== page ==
In the next step, the surfaces were biofunctionalized with cellular adhesion ligands. First the area in between the Au-particles was coated with a thin layer of poly(L-lysine)-g-poly(ethylene glycol) (PLL-g-PEG), a polymer known for its protein repellency.22, 23 Next, cyclic-(RGDfK)-thiols were covalently bound to the gold nanoparticles. This ligand was chosen due to the high affinity of RGD to the cellular adhesion receptor αVβ3-integrin.24, 25

The resulting surfaces display ECM ligands bound to nanoparticles at a ratio of approximately 1:1, thus presenting evenly spaced, individual ligands to which integrins of cells can bind.19 In contrast to extensive surfaces, which are uniformly patterned with ligands, the micro-nanostructured surface exhibits ligand islands with a diameter of approx. 1.5 μm that are spaced apart approx. 1.7 μm and surrounded by a non-adhesive surface. Such surfaces allow for controlling the local as well as the global density of ligands at appropriate cellular dimensions. 2628

The obtained substrate system contains three different extensive, uniformly nanostructured surfaces and one micro-nanostructured surface, which differ in ligand spacing d and densities ρ and ρ. The parameters of the substrates (numbered one through four) are listed in Table 1. The micro-nanostructured surface (1) has the same ligand spacing (local ligand density) as the extensive nanopatterned surface (4), but features the lowest global ligand density. The ligand spacing of surface (3) was chosen to be 74 nm based on previous studies, which described this value to be crucial for cell adhesion.29 In addition, we chose a surface with ligands spaced wider apart than the critical value of 74 nm (surface (2)) and a surface with ligands spaced closer together (surface (4)). The application of these four surfaces allowed us to explore the impact of local versus global ligand density for the successful development of stable cellular adhesive clusters.

Table 1
Parameters of the nano-and micro-nanostructured surfaces

Adherent cells usually transform from a small, round and sphere-like shape into a large, flat, pancake shape on adhesive surfaces.11 They optimize their contact area between the environment and the membrane to establish a critical number of contact sites over a certain area.5, 29, 30 If the surface does not provide adequate adhesion properties, cells remain in an elongated shape exhibiting abundant filopodial structures that serve to explore the substrate.12 Our cell adhesion experiments were performed with rat embryonic fibroblasts (REF) stably transfected with Paxillin fused to Yellow Fluorescent Protein (REF-YFP-pax). Paxillin is one of several cytosolic plaque proteins associated with integrin in focal adhesions. In our experiments the tagged protein served as a marker to make FAs visible using fluorescence microscopy.9 Fibroblasts, when brought into contact with an adhesive two-dimensional substrate, spread and establish several contact points, so called focal complexes, which eventually mature into FAs.11, 31 In contrast, fibroblasts that fail to establish these cell-substrate contacts within a certain time undergo apoptosis.7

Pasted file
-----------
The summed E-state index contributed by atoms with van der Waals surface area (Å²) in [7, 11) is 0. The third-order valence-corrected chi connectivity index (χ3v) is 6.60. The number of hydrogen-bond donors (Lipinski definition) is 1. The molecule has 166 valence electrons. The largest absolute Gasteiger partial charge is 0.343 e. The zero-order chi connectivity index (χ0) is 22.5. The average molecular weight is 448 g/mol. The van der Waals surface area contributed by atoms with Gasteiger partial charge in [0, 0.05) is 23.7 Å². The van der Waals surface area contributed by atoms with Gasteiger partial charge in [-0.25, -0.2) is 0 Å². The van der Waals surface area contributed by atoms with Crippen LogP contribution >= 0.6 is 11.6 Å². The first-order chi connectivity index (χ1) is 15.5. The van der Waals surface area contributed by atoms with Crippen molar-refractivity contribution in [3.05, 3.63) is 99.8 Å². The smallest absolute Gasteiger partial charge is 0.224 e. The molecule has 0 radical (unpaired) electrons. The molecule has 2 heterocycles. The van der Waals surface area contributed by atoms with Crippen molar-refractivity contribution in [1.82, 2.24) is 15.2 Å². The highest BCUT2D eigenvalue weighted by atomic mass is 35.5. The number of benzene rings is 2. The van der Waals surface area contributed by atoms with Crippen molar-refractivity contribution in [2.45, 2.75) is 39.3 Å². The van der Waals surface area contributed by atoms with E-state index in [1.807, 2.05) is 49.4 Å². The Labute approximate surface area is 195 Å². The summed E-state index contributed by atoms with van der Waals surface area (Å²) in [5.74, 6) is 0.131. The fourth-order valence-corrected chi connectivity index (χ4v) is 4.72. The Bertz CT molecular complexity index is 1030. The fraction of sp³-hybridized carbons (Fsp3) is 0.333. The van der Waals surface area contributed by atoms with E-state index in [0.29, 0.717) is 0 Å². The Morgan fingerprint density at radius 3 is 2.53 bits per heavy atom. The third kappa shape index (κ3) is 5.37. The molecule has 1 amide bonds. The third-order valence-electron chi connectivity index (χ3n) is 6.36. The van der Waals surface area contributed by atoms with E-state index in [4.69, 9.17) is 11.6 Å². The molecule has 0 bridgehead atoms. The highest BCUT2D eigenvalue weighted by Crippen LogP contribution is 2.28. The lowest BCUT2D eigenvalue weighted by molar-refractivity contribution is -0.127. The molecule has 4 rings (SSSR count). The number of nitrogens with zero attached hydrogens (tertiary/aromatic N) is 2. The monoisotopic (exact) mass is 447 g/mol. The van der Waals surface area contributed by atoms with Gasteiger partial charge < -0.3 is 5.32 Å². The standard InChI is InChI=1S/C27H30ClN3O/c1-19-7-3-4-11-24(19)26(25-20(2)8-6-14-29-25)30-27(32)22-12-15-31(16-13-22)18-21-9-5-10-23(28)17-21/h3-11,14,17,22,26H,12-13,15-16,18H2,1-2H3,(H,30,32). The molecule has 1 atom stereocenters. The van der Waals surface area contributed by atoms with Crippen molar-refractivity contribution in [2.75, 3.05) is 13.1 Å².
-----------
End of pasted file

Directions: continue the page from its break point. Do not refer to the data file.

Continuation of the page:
Based on these facts the following methods (described in further detail below) were applied to analyze values that characterize the quality of cell adhesion on biofunctionalized surfaces (1–4):

  1. The projected cell area A was measured quantitatively by conventional phase-contrast microscopy after 6 h, 12 h and 24 h of adhesion.
  2. The adhesion force FADH involved in fibroblast-substrate interaction processes was measured quantitatively using single cell force spectroscopy (SCFS) after 12 hours of adhesion. To detach cells from the substrate surface a biofunctionalized cantilever driven by an atomic force microscope (AFM) was utilized. The complete detachment of cells was monitored inside the fluid chamber through phase contrast microscopy performed simultaneously to the force spectroscopy experiments.
  3. The distribution and shape of FAs as well as the shape of the cells selected for following detachment experiments were recorded inside the fluid chamber of the AFM using fluorescence microscopy and phase contrast microscopy. The obtained micrographs were then used for the quantification of the number, size and area of focal adhesion clusters

The cell projection area A is a suitable parameter for the evaluation of the quality of cellular adhesion, as the spreading behavior of fibroblasts crucially depends on the properties of the cellular environment.32 To analyze A and the cell shape, micrographs were recorded by conventional phase-contrast microscopy. Images of cells were taken on the different substrates 6, 12 and 24 hours after seeding. Mean values of the cellular spreading area as a function of time are presented in Figure 2. On all substrates the projected cell area increased with time. On the extensive nanostructured surfaces (2–4) smaller spreading area is related to greater ligand spacing, in other words, decreased global ligand density. Six hours after cell seeding the projected cell area was similar on all three of the surfaces with low global ligand densities (1–3; ρ < 212 μm−2). At the same time it was much larger on the surface with the greatest global ligand density (4; ρ = 355 μm−2). At this time point there were no considerable differences in the cellular shape on the different substrates (data not shown). Twelve and 24 hours after seeding the effect of local particle density began to show: the spreading area of cells on the two surfaces with an inter-ligand spacing of 57 nm (1, 4) was significantly larger than on the surfaces with ligands spaced apart more than 70 nm. By then, on latter substrates we determined remarkably less viable cells. After 24 h the number of adherent cells was only 5–20% of the number of cells adhering to substrates featuring an inter-ligand spacing of around 57 nm, even though the number of initially seeded cells had been roughly the same. Moreover, the agile and still adherent cells on substrates (2) and (3) displayed more filopodial structures than on substrate (1) and (4).